FOM: Plato and XX-century platonisms
ketland at ketland.fsnet.co.uk
Thu Feb 17 11:52:26 EST 2000
I agree time out. Lets stop arguing about whether Plato was a platonist
, in the
modern XX-century sense. Would you agree that these are the problems?
(A) We need to *interpret* Platos writings, which were of course written in
different context to that of our day. In particular, the state of
circa 380BC in Ancient Greece was very different from that of modern
knowledge (especially our recently-gained better understanding of the
infinite and our
better understanding of logic, truth, provability, axiomatizability,
Of course, any interpretation of Platos writings will inevitably be driven
by our own
inclinations, biases and so on. (But even biases can result in true
(B) As you rightly say, Plato himself seemed to be deeply sceptical about
thinking it was contradictory. So, in that sense, I agree: talk of the
might be called blasphemy.
(C) The third problem is that modern XX-century mathematical platonism (or
mathematical realism) comes in a variety of shapes and sizes:
(i) There are versions of realism advocated by the major innovators in the
of mathematicians at the turn of the century, such as Frege, Cantor and,
(ii) There are mid-XX-century versions of realism advocated by philosophers
Quine and Putnam.
(ii) And there are late-XX-century versions of realism advocated by more
writers including Penelope Maddy, John Burgess, Stewart Shapiro, Michael
Crispin Wright, JR Brown (and many others). And even these various positions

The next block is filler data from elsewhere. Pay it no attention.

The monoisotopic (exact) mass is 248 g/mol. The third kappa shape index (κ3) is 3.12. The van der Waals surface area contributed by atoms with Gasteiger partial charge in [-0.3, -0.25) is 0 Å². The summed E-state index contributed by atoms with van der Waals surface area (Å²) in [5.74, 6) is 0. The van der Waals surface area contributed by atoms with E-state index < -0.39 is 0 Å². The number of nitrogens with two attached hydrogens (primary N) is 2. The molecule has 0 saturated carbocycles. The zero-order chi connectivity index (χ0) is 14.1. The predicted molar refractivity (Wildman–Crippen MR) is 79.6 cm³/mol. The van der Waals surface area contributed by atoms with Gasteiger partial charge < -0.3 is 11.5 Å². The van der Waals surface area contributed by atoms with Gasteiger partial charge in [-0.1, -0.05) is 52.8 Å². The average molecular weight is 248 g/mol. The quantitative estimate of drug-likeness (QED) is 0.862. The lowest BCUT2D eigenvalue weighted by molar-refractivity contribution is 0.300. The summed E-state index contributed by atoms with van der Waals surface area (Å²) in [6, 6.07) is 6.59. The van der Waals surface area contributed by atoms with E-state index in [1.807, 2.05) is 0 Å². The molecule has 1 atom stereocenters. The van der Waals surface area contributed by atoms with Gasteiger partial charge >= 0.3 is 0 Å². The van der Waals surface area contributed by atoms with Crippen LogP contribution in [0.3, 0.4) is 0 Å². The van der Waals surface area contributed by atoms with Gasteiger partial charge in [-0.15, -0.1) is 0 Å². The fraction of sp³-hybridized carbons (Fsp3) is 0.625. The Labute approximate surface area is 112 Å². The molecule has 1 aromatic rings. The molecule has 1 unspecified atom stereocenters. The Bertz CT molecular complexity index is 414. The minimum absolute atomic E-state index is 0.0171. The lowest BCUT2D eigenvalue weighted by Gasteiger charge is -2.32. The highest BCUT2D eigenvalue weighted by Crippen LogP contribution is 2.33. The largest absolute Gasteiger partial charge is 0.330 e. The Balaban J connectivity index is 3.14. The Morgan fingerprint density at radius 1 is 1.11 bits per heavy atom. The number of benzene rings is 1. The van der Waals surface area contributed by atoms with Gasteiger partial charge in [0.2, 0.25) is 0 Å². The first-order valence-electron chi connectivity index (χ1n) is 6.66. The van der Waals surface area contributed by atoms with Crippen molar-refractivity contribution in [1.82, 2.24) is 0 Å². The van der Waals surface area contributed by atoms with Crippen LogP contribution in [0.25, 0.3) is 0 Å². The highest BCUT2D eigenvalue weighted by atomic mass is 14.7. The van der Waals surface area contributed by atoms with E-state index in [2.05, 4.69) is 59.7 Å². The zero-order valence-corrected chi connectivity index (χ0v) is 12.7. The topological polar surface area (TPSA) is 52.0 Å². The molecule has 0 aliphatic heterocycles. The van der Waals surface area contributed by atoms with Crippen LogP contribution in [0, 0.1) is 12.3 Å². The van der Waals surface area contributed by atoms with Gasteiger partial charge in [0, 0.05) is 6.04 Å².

form an obviously coherent whole, although they have much in common.
What Plato would have made of each of these platonisms is very hard to
Furthermore, most of these advocates of various versions of modern
platonism are very cautious about identifying their position with Plato
tend to avoid the term platonism.
I think that part of the reason is the influence of WV Quine on the modern
of mathematics scene (although there are some British philosophers of
as Dummett and Wright, who refuse to be swayed by Quinian empiricist
Anyway, Quines views (as well as Freges and Godels) are usually
considered to be
worthy of major discussion. (NB: interpretation of Quine is probably as
as interpretation of Plato, Kant, Wittgenstein, etc!).
In particular, most contemporary philosophers of maths usually take
arguments about ontological commitments, and also take seriously Quines
arguments about the indispensability of abstract (possibly even
mathematics to modern empirical science. Putnam certainly did (hence the
Quine-Putnam indispensability argument) and Hartry Field certainly does
of his work is an attempt to undercut the QP argument). In any case, many,
contemporary philosophers of maths write from a post-Quinian viewpoint.
Although Quine is an ontological mathematical realist, his *epistemology*
mathematics is fundamentally different from Platos (and Godels). In
Quines epistemology for mathematics is based on a kind of complicated
from empirical science. In a nutshell, Quine holds that our ultimate warrant
believing in (abstract) mathematical objects ultimately rests on ordinary
input, rather than on some direct grasping or seeing of abstract
concepts and facts
(and this direct seeing is usually attributed to Plato). And some
that Quine's epistemology for mathematics is itself a reductio ad absurdum,
seems to follow that our warrant for believing 2 + 3 = 5 depends upon our
for believing theoretical physics!
Of all modern mathematical realists, it is probably true to say that Godels
epistemology is the closest to Platos own position (as it is usually
Godel thought that we had a separate mental mechanism or faculty (aside from
ordinary sense perception) for perceiving abstract mathematical concepts.
many modern mathematical realists (again, largely influenced by Quines
there must be natural, sensory, mechanisms for acquiring knowledge) tend to
sceptical of such non-physical mechanisms for perceiving mathematical
Dr Jeffrey Ketland
Department of Philosophy C15 Trent Building
University of Nottingham NG7 2RD
Tel: 0115 951 5843
E-mail: Jeffrey.Ketland at nottingham.ac.uk
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